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In Haiti quake's aftermath, UNICEF is already on the ground assessing urgent needs

The United Nations is working to support rescue and relief efforts in Haiti in the aftermath of a powerful earthquake that is reported to have left hundreds dead, thousands injured and thousands missing
In this photo taken before the earthquake, a UNICEF team visits a family in Banbou nwa, a small village of Dame-Marie in Haiti's Grand'Anse department, to teach them how to protect themselves from COVID-19.

UNICEF/Haití  -   In this photo taken before the earthquake, a UNICEF team visits a family in Banbou nwa, a small village of Dame-Marie in Haiti's Grand'Anse department, to teach them how to protect themselves from COVID-19

UN Secretary-General Antonio Guterres said he is closely monitoring developments in the latest tragedy in Haiti, while the UN Children's Fund said its teams are already on the ground making assessments to prioritise urgent needs and provide assistance to affected populations following the 7.2-magnitude quake, which reportedly killed more than 200 people.

"My heart goes out to all those affected by the earthquake. My deepest condolences to all those who have lost family and friends," António Guterres said on Twitter.

Many children and their families are feared to have fled their homes.

In a statement, UNICEF said the quake was felt in the Haitian capital, Port-au-Prince, but the epicentre was detected in the south of the country.

Severe damage, injuries and casualties have been reported in the departments of Grande Anse, Sud and Sud-Est.

According to reports from the region, the latest earthquake, similar in magnitude to the 2010 quake that devastated the country and left hundreds of thousands dead and displaced, has toppled churches and schools, and severely cut off electricity in the affected areas.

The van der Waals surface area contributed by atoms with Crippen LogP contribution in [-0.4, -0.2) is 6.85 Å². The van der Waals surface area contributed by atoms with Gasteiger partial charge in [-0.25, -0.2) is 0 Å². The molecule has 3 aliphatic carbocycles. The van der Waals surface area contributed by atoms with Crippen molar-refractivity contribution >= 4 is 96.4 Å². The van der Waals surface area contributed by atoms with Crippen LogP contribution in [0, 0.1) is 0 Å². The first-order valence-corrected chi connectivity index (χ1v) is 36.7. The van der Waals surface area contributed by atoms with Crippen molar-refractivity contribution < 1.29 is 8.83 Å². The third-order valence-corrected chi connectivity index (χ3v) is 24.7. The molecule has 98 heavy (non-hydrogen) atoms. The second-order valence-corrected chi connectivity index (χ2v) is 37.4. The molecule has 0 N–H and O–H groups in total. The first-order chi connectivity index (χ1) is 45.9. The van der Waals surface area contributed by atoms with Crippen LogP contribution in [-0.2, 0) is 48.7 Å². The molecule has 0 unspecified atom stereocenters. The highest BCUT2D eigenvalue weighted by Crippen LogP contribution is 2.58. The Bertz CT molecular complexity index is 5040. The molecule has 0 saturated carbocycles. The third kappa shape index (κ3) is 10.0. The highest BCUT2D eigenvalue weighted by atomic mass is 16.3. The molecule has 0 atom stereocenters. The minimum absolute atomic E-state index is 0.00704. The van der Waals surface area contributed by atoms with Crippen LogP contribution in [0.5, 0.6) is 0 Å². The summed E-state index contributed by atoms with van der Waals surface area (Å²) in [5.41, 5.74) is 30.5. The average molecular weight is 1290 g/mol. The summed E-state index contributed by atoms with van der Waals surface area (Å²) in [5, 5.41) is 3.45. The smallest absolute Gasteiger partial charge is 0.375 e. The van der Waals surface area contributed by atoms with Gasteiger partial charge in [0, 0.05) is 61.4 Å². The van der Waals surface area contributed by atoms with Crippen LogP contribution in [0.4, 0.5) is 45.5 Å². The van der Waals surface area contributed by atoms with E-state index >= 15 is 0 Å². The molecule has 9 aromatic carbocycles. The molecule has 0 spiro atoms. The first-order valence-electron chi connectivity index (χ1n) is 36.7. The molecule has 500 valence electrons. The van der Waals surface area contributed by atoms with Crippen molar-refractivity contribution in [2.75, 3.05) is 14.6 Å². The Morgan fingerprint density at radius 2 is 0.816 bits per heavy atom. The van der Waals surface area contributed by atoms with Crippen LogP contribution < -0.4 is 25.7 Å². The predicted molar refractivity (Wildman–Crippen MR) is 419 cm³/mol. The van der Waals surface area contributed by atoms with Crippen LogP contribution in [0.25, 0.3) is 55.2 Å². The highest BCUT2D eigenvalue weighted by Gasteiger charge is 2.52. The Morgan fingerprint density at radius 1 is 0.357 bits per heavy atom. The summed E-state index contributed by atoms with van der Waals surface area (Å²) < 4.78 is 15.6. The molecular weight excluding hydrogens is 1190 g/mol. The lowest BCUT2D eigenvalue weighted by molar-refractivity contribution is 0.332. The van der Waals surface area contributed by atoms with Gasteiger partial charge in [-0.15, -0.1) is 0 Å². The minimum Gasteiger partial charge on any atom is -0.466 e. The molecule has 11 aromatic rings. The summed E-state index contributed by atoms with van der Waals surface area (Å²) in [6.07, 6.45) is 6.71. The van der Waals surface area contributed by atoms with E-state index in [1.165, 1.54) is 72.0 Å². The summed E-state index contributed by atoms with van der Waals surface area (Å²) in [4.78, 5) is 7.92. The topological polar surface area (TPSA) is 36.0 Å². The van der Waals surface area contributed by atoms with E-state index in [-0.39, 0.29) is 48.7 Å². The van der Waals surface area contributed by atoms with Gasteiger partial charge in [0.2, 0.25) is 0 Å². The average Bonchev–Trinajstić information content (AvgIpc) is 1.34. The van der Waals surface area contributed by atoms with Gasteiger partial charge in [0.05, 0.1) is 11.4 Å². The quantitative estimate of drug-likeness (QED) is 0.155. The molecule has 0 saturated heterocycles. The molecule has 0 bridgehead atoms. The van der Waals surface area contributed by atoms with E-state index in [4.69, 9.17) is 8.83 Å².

"We are deeply saddened by the reports of casualties and severe damage following today's earthquake in Haiti," said UNICEF Representative in Haiti Bruno Maes, adding that UNICEF stands in solidarity with families and children in the aftermath of the disaster.

Bruno Maes noted that UNICEF is working with the government and other non-governmental actors to provide support to affected communities, and warned that children and families are feared to have been forced to flee their homes as a result of the earthquake and may be in urgent need of shelter, clean water, medical care and protection.

Henrietta Fore, head of the UN agency, reiterated on Twitter that she was deeply saddened by the tragedy unfolding: "Today and in the coming days, UNICEF will be working closely with our partners to reach affected children and families".

The earthquake has come as a tropical storm bears down on the Caribbean region and as Haiti itself faces a recent surge in cases of COVID-19 as it continues to deal with the socio-political fallout from the assassination of its President Jovenel Moise last month.

Solidarity with the Haitian people

"Our thoughts are with the people of Haiti in the aftermath of the devastating earthquake," said UN Deputy Secretary-General Amina Mohammed in a Twitter message, in which she also stressed that the organisation "pledges to deliver in solidarity".

For his part, Collen Vixen Kelapile, president of the UN Economic and Social Council, said that "the people of Haiti are in our thoughts at this difficult time".

Kelapile added that the Council's Ad Hoc Advisory Group on Haiti will continue to work to promote the long-term development of the country, referring to the body created to advise and promote the socio-economic recovery, reconstruction and stability of the country.